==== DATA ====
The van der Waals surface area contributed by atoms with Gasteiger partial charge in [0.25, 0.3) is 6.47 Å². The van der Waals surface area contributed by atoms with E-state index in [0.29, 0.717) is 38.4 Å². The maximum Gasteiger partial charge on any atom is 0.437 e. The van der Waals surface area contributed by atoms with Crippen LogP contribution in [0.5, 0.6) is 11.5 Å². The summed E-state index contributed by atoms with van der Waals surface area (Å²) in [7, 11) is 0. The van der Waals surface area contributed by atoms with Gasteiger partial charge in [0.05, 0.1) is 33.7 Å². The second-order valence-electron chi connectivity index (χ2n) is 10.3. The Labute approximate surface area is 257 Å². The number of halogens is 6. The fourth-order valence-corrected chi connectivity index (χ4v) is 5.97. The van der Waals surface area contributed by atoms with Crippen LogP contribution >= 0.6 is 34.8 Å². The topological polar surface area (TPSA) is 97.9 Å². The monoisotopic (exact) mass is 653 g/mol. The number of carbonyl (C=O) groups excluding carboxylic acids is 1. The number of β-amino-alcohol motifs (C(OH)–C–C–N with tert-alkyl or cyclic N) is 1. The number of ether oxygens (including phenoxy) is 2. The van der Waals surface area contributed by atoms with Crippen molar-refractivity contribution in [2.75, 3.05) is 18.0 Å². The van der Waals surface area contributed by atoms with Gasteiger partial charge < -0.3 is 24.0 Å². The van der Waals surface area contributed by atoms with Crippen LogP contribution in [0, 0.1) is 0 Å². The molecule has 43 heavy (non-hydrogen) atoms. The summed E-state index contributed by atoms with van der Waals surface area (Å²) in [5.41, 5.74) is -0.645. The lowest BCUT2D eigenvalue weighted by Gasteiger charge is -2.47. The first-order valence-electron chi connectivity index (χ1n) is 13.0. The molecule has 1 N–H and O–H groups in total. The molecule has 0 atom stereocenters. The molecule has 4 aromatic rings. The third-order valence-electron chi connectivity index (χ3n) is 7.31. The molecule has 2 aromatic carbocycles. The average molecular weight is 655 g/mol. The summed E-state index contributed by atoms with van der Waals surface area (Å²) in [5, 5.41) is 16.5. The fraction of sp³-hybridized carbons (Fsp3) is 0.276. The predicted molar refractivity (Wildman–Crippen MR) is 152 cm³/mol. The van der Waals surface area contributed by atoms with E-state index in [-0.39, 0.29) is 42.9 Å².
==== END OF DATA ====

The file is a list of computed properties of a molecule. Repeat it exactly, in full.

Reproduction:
The van der Waals surface area contributed by atoms with Gasteiger partial charge in [0.25, 0.3) is 6.47 Å². The van der Waals surface area contributed by atoms with E-state index in [0.29, 0.717) is 38.4 Å². The maximum Gasteiger partial charge on any atom is 0.437 e. The van der Waals surface area contributed by atoms with Crippen LogP contribution in [0.5, 0.6) is 11.5 Å². The summed E-state index contributed by atoms with van der Waals surface area (Å²) in [7, 11) is 0. The van der Waals surface area contributed by atoms with Gasteiger partial charge in [0.05, 0.1) is 33.7 Å². The second-order valence-electron chi connectivity index (χ2n) is 10.3. The Labute approximate surface area is 257 Å². The number of halogens is 6. The fourth-order valence-corrected chi connectivity index (χ4v) is 5.97. The van der Waals surface area contributed by atoms with Crippen LogP contribution >= 0.6 is 34.8 Å². The topological polar surface area (TPSA) is 97.9 Å². The monoisotopic (exact) mass is 653 g/mol. The number of carbonyl (C=O) groups excluding carboxylic acids is 1. The number of β-amino-alcohol motifs (C(OH)–C–C–N with tert-alkyl or cyclic N) is 1. The number of ether oxygens (including phenoxy) is 2. The van der Waals surface area contributed by atoms with Crippen molar-refractivity contribution in [2.75, 3.05) is 18.0 Å². The van der Waals surface area contributed by atoms with Gasteiger partial charge < -0.3 is 24.0 Å². The van der Waals surface area contributed by atoms with Crippen LogP contribution in [0, 0.1) is 0 Å². The molecule has 43 heavy (non-hydrogen) atoms. The summed E-state index contributed by atoms with van der Waals surface area (Å²) in [5.41, 5.74) is -0.645. The lowest BCUT2D eigenvalue weighted by Gasteiger charge is -2.47. The first-order valence-electron chi connectivity index (χ1n) is 13.0. The molecule has 1 N–H and O–H groups in total. The molecule has 0 atom stereocenters. The molecule has 4 aromatic rings. The third-order valence-electron chi connectivity index (χ3n) is 7.31. The molecule has 2 aromatic carbocycles. The average molecular weight is 655 g/mol. The summed E-state index contributed by atoms with van der Waals surface area (Å²) in [5, 5.41) is 16.5. The fraction of sp³-hybridized carbons (Fsp3) is 0.276. The predicted molar refractivity (Wildman–Crippen MR) is 152 cm³/mol. The van der Waals surface area contributed by atoms with E-state index in [-0.39, 0.29) is 42.9 Å².